This has been a question weighing on my mind lately. In our home eat predominantly organic food for reasons too numerous to mention. But my fanaticism about organic food has to be balanced with what’s good for the planet, as well as our bodies.

There are four pillars to sustainability. Organic food clearly meets the first: environmental. It is pesticide free and is grown without the use of chemicals and Genetically Modified Organisms or GMOs. That’s good on a number of levels. The food is neither sprayed — nor is it managed — with anything that is not organic. No non-organic fertilizers, no animal byproduct feeds, etc. If none of that goes into the food, none of it gets into us.

Since the middle of the 20th century, our food has been “scientifically managed”. We get “perfect” vegetables and fruits, fat chickens and nice red beef. The vegetables and fruits may be grown in shorter times, having less time to absorb nutrients, the fruits sprayed to appear beautiful. The chickens are fed hormones to grow more quickly (and push our children into puberty before their tenth birthdays), and the beef is fattened in packed feedlots where animals live in their own waste. So, organic is good. But there are some other sides to the argument.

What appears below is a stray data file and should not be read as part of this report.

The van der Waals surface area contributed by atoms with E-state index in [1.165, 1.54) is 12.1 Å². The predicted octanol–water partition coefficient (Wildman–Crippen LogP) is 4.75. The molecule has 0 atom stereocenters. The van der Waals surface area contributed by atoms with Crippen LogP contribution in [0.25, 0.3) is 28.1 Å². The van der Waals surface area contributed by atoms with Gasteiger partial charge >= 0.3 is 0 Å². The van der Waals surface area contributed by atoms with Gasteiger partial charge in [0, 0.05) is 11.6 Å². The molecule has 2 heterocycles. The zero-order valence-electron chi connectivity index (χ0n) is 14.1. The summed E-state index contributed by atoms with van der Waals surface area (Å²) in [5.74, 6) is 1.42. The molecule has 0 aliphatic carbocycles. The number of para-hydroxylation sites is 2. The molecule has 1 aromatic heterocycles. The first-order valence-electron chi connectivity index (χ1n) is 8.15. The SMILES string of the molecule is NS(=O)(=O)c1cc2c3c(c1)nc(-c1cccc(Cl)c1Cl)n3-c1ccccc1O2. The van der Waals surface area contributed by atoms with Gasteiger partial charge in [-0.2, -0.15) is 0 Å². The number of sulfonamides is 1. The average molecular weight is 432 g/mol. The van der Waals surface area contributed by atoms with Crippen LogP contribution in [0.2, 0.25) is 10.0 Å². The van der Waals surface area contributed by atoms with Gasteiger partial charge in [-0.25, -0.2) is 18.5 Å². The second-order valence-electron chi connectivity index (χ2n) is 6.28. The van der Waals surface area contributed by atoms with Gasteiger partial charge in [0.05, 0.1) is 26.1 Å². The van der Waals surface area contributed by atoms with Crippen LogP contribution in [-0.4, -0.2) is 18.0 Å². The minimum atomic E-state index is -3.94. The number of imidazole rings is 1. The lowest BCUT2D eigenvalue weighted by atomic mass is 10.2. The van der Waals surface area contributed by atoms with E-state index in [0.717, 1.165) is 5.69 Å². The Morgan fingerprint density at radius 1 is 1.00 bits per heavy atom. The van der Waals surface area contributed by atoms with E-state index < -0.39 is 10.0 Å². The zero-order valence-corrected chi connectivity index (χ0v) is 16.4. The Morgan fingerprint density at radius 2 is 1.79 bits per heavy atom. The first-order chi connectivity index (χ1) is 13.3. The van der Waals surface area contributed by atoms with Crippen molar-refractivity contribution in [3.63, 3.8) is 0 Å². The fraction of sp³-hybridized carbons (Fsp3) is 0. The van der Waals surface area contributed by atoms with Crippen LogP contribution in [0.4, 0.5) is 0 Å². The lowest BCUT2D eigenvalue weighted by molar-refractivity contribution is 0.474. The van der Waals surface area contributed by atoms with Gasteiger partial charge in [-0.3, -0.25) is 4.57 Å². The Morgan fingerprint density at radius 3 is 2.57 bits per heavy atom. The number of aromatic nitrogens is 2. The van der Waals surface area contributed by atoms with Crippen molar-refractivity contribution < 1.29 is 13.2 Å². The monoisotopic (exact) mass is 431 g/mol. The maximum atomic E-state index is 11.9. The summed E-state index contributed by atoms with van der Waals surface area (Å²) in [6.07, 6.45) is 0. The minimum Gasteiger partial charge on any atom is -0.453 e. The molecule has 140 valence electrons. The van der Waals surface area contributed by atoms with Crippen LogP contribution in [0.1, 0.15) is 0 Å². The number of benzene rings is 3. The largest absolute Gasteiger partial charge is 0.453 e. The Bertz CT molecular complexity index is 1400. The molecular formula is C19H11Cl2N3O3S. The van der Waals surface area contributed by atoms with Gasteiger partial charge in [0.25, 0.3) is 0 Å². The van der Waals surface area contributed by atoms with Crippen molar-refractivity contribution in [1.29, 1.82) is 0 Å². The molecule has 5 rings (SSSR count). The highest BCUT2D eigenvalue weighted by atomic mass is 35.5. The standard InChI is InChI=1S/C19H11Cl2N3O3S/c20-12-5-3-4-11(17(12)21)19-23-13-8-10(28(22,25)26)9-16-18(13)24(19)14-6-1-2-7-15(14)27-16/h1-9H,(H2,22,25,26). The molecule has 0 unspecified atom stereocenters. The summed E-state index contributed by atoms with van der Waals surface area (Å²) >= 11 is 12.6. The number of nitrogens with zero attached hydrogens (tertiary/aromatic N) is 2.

Do we buy organic at the price of the other three pillars of sustainability? What if our organic fruit comes from Chile? It meets all the organic criteria, but…it is shipped over thousands of miles. That’s a big carbon footprint (environmental). It also supports Chileans, God love ’em, but not our own economy (economic). It numbs us to our own ability to grow and manage our food sources (social and cultural). That loss of tax base erodes our elected governments’ abilities to fund: social services, schools, the arts, infrastructure, etc.

Enter the local food argument. Growing food locally limits the fossil fuel issue. It supports our own farmers and our own tax base. Lake Country Harvest (full disclosure: it’s my little sister, Paula’s company), dries cherries and produce from the Okanagan. It is often the “cull” produce that would otherwise simply be composted. It makes fabulous food that withstands time and bursts with flavour. Paula’s nascent little company increases the yield for Okanagan farmers, preserves seasonal food and is local food.

She’ll source organic when she can, but the bigger issue for her is limiting waste in our own back yard and preserving the best of our provinces harvest. It’s something to think about. And I’m doing that.